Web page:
The 7th Battalion were relieved on 14 December and spent Christmas and New Year in billets in Meaulte. On 1 January 1917 the 7th Somersets (in Brigade) marched from Meaulte to Combles where the Battalion relieved the 1st Irish Guards in front-line trenches situated on the far side of the village. The first fortnight of the New Year was uneventful although the enemy's guns were "unpleasantly active".

At the end of January however, Thomas was taken seriously ill with bronchitis and hospitalised at Rouen General Hospital where he died of pneumonia on 2 February 1917. He was aged 34.

On 9 February 1917 the Western Gazette reported "A wire was received on Wednesday by Mrs AT Rendell, of 44 Chant’s Path, stating that her husband, Private Arthur Thomas Rendell, of the Somerset Light Infantry, was lying dangerously ill at Rouen General Hospital. Later another wire was received by Mrs. Rendell, stating that her husband had died on the 2nd instant from bronchitis. Private AT Rendell, who was 34 years of age, leaves a widow and three young children. He was called up on June 15th 1916, and left England for France on October 4th 1916."

Thomas was interred at St Sever Cemetery Extension, Rouen, France, Grave O.IV.L.6 and his name is inscribed on the War Memorial in the Borough.

 

Thomas' brother Giles was killed in action at Messines, Belgium, on 7 June 1917 - click here.

 

gallery

 

The entries in the West Coker parish register for the baptisms of brothers Arthur and Giles Rendell on 24 September 1882.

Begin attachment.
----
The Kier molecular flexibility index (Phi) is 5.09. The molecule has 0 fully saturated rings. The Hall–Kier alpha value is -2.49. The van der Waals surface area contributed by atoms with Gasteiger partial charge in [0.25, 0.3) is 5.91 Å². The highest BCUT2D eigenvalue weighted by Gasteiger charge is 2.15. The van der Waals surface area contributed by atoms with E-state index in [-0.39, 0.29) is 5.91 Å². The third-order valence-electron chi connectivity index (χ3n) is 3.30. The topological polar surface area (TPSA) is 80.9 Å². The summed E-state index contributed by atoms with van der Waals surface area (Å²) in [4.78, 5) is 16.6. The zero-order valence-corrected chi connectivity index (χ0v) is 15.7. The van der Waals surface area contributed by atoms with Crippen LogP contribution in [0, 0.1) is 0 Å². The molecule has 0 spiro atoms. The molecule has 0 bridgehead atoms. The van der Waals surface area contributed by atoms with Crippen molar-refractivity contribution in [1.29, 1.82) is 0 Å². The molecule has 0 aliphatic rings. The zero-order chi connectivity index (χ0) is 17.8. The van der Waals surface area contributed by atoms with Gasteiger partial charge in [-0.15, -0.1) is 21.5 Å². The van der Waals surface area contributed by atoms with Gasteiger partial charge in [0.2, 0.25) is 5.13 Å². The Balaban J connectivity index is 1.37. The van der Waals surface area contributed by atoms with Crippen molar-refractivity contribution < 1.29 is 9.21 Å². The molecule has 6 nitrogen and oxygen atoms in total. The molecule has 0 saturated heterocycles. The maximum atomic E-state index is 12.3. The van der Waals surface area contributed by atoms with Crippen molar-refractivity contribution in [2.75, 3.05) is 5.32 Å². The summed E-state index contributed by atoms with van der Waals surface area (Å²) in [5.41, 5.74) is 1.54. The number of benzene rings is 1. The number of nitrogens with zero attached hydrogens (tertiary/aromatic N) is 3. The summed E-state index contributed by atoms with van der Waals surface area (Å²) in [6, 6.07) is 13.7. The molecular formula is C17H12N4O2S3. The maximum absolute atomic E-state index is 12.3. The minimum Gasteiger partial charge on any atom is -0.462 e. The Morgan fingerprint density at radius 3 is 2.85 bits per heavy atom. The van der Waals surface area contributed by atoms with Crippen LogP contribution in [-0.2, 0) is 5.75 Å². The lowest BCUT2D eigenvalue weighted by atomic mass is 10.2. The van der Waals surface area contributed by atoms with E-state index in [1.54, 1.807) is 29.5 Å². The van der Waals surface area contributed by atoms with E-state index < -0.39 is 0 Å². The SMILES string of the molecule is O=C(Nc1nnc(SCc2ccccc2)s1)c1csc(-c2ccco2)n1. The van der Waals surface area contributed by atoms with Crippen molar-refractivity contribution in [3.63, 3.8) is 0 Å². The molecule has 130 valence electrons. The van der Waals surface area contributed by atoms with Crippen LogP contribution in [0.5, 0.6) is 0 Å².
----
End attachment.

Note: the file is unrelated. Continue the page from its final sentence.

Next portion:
British soldiers moving a 60-pounder gun into position during the Battle of Le Transloy Ridges.

 

Carting water by trolley rail during the Battle of the Transloy Ridges.

 

The Commonwealth War Graves Commission certificate in memory of Thomas Rendell.

 

St Sever Cemetery Extension, Rouen, France.

During the First World War, Commonwealth camps and hospitals were stationed on the southern outskirts of Rouen. A base supply depot and the 3rd Echelon of General Headquarters were also established in the city. Almost all of the hospitals at Rouen remained there for practically the whole of the war. They included eight general, five stationary, one British Red Cross and one labour hospital, and No. 2 Convalescent Depot. A number of the dead from these hospitals were buried in other cemeteries, but the great majority were taken to the city cemetery of St. Sever. In September 1916, it was found necessary to begin an extension, where the last burial took place in April 1920. The cemetery extension contains 8,348 Commonwealth burials of the First World War (ten of them unidentified). The extension was designed by Sir Reginald Blomfield.